Most people want to avoid thinking about death, but Caitlin Doughty a twenty-something with a degree in medieval history and a flair for the macabre took a job at a crematory, turning morbid curiosity into her life s work. Thrown into a profession of gallows humor and vivid characters (both living and very dead), Caitlin learned to navigate the secretive culture of those who care for the deceased.Read more...
Most people want to avoid thinking about death, but Caitlin Doughty a twenty-something with a degree in medieval history and a flair for the macabre took a job at a crematory, turning morbid curiosity into her life s work. Thrown into a profession of gallows humor and vivid characters (both living and very dead), Caitlin learned to navigate the secretive culture of those who care for the deceased.
Smoke Gets in Your Eyes tells an unusual coming-of-age story full of bizarre encounters and unforgettable scenes. Caring for dead bodies of every color, shape, and affliction, Caitlin soon becomes an intrepid explorer in the world of the dead. She describes how she swept ashes from the machines (and sometimes onto her clothes) and reveals the strange history of cremation and undertaking, marveling at bizarre and wonderful funeral practices from different cultures.
Her eye-opening, candid, and often hilarious story is like going on a journey with your bravest friend to the cemetery at midnight. She demystifies death, leading us behind the black curtain of her unique profession. And she answers questions you didn t know you had: Can you catch a disease from a corpse? How many dead bodies can you fit in a Dodge van? What exactly does a flaming skull look like?
Honest and heartfelt, self-deprecating and ironic, Caitlin's engaging style makes this otherwise taboo topic both approachable and engrossing. Now a licensed mortician with an alternative funeral practice, Caitlin argues that our fear of dying warps our culture and society, and she calls for better ways of dealing with death (and our dead)."
- ISBN-13: 9780393240238
- ISBN-10: 0393240231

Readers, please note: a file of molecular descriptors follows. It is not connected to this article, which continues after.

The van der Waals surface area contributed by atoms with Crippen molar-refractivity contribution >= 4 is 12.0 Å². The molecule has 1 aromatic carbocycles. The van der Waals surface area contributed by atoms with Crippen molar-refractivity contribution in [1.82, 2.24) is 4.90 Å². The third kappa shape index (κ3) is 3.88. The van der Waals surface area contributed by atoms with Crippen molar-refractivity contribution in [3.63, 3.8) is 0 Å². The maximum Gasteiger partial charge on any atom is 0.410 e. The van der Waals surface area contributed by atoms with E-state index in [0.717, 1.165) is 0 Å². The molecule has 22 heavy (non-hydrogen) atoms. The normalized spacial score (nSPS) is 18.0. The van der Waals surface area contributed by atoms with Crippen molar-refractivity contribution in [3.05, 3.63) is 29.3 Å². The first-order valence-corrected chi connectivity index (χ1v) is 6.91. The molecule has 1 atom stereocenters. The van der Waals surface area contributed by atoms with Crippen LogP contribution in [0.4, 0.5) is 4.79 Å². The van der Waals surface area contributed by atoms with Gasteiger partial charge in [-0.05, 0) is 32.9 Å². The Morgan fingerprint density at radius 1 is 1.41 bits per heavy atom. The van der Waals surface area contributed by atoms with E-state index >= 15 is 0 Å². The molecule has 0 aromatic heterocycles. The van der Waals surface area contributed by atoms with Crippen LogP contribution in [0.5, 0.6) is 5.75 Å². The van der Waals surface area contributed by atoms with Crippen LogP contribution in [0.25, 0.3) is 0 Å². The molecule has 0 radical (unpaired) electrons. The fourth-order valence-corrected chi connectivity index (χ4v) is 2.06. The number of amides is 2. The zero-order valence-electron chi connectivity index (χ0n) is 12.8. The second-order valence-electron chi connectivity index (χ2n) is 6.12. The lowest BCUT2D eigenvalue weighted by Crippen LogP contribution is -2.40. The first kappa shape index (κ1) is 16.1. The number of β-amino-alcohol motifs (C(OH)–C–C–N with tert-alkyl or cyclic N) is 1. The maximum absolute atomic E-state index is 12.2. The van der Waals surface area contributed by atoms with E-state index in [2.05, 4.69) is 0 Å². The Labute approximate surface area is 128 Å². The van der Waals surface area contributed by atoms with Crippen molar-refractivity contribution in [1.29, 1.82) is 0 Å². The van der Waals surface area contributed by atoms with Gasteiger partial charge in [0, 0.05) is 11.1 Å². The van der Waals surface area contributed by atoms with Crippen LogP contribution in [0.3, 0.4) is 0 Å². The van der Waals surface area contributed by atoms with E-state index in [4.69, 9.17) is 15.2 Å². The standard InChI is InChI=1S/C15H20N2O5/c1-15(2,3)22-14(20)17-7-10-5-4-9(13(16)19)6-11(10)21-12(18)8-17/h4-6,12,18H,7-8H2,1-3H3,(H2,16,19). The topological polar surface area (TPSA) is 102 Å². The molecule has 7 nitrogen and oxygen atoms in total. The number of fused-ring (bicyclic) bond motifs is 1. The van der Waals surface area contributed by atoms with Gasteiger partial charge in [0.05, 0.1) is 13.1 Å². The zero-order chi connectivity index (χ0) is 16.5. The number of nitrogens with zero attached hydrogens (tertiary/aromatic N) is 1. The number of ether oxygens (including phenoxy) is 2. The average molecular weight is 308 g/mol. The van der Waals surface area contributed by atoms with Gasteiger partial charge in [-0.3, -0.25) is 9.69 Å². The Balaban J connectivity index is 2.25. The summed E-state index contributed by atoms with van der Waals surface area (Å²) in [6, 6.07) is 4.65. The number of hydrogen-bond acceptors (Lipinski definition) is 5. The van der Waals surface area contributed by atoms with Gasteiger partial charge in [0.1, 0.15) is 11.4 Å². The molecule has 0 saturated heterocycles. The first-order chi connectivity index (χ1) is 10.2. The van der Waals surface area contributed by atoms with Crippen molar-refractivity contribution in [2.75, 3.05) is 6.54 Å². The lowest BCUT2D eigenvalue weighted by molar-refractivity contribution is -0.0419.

- Publisher: W. W. Norton & Company
- Publish Date: September 2014
- Page Count: 254
- Dimensions: 8.76 x 5.89 x 0.98 inches
- Shipping Weight: 0.96 pounds
Publishers Weekly® Reviews
- Reviewed in: Publishers Weekly, page .
- Review Date: 2014-08-11
- Reviewer: Staff
In this valiant effort Doughty, a Hawaii-born LA mortician and creator of the web series "Ask a Mortician," uses her work as a crematorium operator at the family-owned Westwind Cremation and Burial in Oakland, Calif., to challenge the way we view death. Having studied medieval history in college, Doughty found an early job with the real deal: feeding the two huge "retorts," the cremation machines in the Westwind warehouse, with corpses—some not so fresh—retrieved by order from private homes or, more often, from hospitals, nursing homes, and the coroner's office. Doughty was eager to prove her mettle, and offered to do any number of odious tasks, such as shaving corpses, or otherwise helping Bruce the embalmer prepare them for the bereaved family's viewing: pumping them with the "salmon pink cocktail" of formaldehyde and alcohol, wielding the trusty trocar, and sewing closed mouths and eyelids. Her descriptions about picking dead babies up from the hospital prove particularly difficult to read. Nonetheless, Doughty does stare death in the face, by tracking down numerous ancient rituals (she observes approvingly how some Eastern cultures still participate in the preparing of the body), pursuing fascinating new words such as "desquamation" and "bubblating" (both refer to excess fluids), and celebrating the natural function of decomposition. (Sept.)